When we write about the many different types of foundations around the U.S., one thing we always take note of is the list of things that these groups do not fund. For example, many foundations don’t back capital projects, like new buildings. Others don’t fund public policy advocacy. And the vast majority of foundations don’t fund individuals.
Individual funding is perhaps more of a pressing need in the arts than anywhere else because so many artists fly solo rather than joining an organized group. We write often about the handful of national funders that support individual artists, like the Herb Alpert Foundation.But there are also some local and regional funders who operate in this space, including Artist Trust, which is a Seattle-based organization that largely focuses its giving on the state of Washington. This isn’t an endowed foundation, but rather a funding intermediary whose backing comes from foundations and individual donors, as well as some corporations.
Artist Trust has not just one or two grantmaking programs for artists, but a total of eight funding opportunities, not to mention resources for jobs, workspaces, and housing listing. Here’s a bit more about these eight individual artist opportunities for artists in Washington State:
1. Grants for Artist Projects
These grants support projects including development, completion, or presentation in any discipline for new work and are $1,500 each. There are 61 of these grants expected to be awarded this year.
The funder also provides 10 or more fellowships each year of $7,500 each to professional artists based on merit. The fellowships can go to artists working in any discipline, which is fairly characteristic of how Artist Trust works.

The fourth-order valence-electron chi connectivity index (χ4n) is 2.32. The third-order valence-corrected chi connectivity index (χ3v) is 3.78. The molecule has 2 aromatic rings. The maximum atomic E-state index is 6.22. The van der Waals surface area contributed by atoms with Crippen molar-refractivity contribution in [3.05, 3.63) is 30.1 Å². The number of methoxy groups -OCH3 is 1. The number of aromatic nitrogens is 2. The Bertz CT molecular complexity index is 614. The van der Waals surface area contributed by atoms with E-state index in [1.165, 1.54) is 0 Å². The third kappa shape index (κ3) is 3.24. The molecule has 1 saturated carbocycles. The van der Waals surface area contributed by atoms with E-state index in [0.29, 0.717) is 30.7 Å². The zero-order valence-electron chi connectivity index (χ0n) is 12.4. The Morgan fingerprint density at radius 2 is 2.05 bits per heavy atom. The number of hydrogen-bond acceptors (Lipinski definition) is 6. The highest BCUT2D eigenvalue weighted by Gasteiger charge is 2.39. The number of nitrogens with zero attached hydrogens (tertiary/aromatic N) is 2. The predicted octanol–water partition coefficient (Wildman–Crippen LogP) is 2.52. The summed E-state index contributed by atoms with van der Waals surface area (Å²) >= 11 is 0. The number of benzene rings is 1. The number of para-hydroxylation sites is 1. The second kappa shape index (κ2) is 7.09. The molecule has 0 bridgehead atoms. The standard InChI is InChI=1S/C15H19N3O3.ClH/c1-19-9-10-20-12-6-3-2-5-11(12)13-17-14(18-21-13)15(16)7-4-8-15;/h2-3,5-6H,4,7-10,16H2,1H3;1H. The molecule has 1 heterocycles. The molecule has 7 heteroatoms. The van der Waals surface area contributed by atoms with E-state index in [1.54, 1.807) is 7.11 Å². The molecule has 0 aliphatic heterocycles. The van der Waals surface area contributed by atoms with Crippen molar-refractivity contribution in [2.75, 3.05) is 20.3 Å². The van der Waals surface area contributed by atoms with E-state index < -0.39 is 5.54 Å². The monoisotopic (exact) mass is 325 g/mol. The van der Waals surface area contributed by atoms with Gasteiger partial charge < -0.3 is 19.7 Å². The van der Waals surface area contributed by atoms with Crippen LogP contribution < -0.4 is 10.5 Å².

3. Conductive Garboil Grants
Conductive means “having the property or capability of conducting,” and garboil means “tumult, disturbance, or disorder.” Conductive Garboil grants go to artists who challenge creative discourse and push art to challenge society. These are unrestricted $3,000 annual grants, and only King Country residents are eligible for these awards rather than the entire state of Washington.
4. LaSalle Storyteller Awards
Artist Trust also awards an annual unrestricted $10,000 for its LaSalle Storyteller Award to literary artists who use storytelling as part of their craft and work in fiction. Only one of these awards is given each year.
5. Twining Humber Awards
Meanwhile, the Twining Humber Award is $10,000 and goes to one female visual artist over the age of 60 who has been creating art for at least 25 years. Those years don’t need to be consecutive, however.
6. James W. Ray Venture Project Awards
James W. Ray Venture Project Awards are $15,000, and two of them are given annually to Washington artists developing individual and collaborative projects. Raynier Institute & Foundation provides funding for this award, which is administered by Artist Trust and as a component of the Artist Trust/ Frye Art Museum Consortium.
7. James W. Ray Distinguished Artist Awards
James W. Ray Distinguished Artist Awards are $50,000 each, with one award going to an artist each year for exceptional originality. This is the largest award that Artist Trust gives, and its funding also comes from the Raynier Institute & Foundation.
8. Arts Innovator Awards
Finally, the Arts Innovator Awards are funded through the Dale and Leslie Chihuly Foundation and give an unrestricted $25,000 to two Washington artists who are taking risks and pushing boundaries. Demonstrating innovation through experimentation is the key to securing this particular award.
Each of these opportunities has its own unique guidelines and deadlines, so check the funders For Artists/Money page for the most up-to-date information of what’s available right now. Unsolicited grant requests are accepted. You can also read more here about past grantees to get a better sense of where the money goes.